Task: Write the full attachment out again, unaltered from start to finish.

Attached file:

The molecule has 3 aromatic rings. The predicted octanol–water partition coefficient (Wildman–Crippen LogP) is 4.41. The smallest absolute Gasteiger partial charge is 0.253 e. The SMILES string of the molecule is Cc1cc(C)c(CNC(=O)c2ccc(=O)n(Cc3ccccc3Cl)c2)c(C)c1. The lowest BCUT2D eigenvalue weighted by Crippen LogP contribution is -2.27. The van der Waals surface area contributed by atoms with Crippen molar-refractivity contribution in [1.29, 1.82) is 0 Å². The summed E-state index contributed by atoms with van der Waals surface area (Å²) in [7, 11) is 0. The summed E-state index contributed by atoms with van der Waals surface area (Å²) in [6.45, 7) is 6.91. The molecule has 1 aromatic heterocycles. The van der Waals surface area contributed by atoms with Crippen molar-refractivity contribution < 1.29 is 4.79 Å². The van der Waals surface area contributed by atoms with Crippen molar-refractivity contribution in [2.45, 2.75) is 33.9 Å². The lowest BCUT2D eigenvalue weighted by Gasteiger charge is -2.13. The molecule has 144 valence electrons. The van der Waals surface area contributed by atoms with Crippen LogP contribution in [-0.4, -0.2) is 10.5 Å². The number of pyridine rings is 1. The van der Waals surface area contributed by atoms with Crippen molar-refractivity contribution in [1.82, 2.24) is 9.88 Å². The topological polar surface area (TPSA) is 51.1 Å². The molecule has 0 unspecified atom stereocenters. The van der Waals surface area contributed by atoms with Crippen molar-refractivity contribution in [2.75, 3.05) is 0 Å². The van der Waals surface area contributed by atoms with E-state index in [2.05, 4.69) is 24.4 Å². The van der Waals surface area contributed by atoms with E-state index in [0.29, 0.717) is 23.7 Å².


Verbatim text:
The molecule has 3 aromatic rings. The predicted octanol–water partition coefficient (Wildman–Crippen LogP) is 4.41. The smallest absolute Gasteiger partial charge is 0.253 e. The SMILES string of the molecule is Cc1cc(C)c(CNC(=O)c2ccc(=O)n(Cc3ccccc3Cl)c2)c(C)c1. The lowest BCUT2D eigenvalue weighted by Crippen LogP contribution is -2.27. The van der Waals surface area contributed by atoms with Crippen molar-refractivity contribution in [1.29, 1.82) is 0 Å². The summed E-state index contributed by atoms with van der Waals surface area (Å²) in [7, 11) is 0. The summed E-state index contributed by atoms with van der Waals surface area (Å²) in [6.45, 7) is 6.91. The molecule has 1 aromatic heterocycles. The van der Waals surface area contributed by atoms with Crippen molar-refractivity contribution < 1.29 is 4.79 Å². The van der Waals surface area contributed by atoms with Crippen molar-refractivity contribution in [2.45, 2.75) is 33.9 Å². The lowest BCUT2D eigenvalue weighted by Gasteiger charge is -2.13. The molecule has 144 valence electrons. The van der Waals surface area contributed by atoms with Crippen LogP contribution in [-0.4, -0.2) is 10.5 Å². The number of pyridine rings is 1. The van der Waals surface area contributed by atoms with Crippen molar-refractivity contribution in [1.82, 2.24) is 9.88 Å². The topological polar surface area (TPSA) is 51.1 Å². The molecule has 0 unspecified atom stereocenters. The van der Waals surface area contributed by atoms with Crippen molar-refractivity contribution in [2.75, 3.05) is 0 Å². The van der Waals surface area contributed by atoms with E-state index in [2.05, 4.69) is 24.4 Å². The van der Waals surface area contributed by atoms with E-state index in [0.29, 0.717) is 23.7 Å².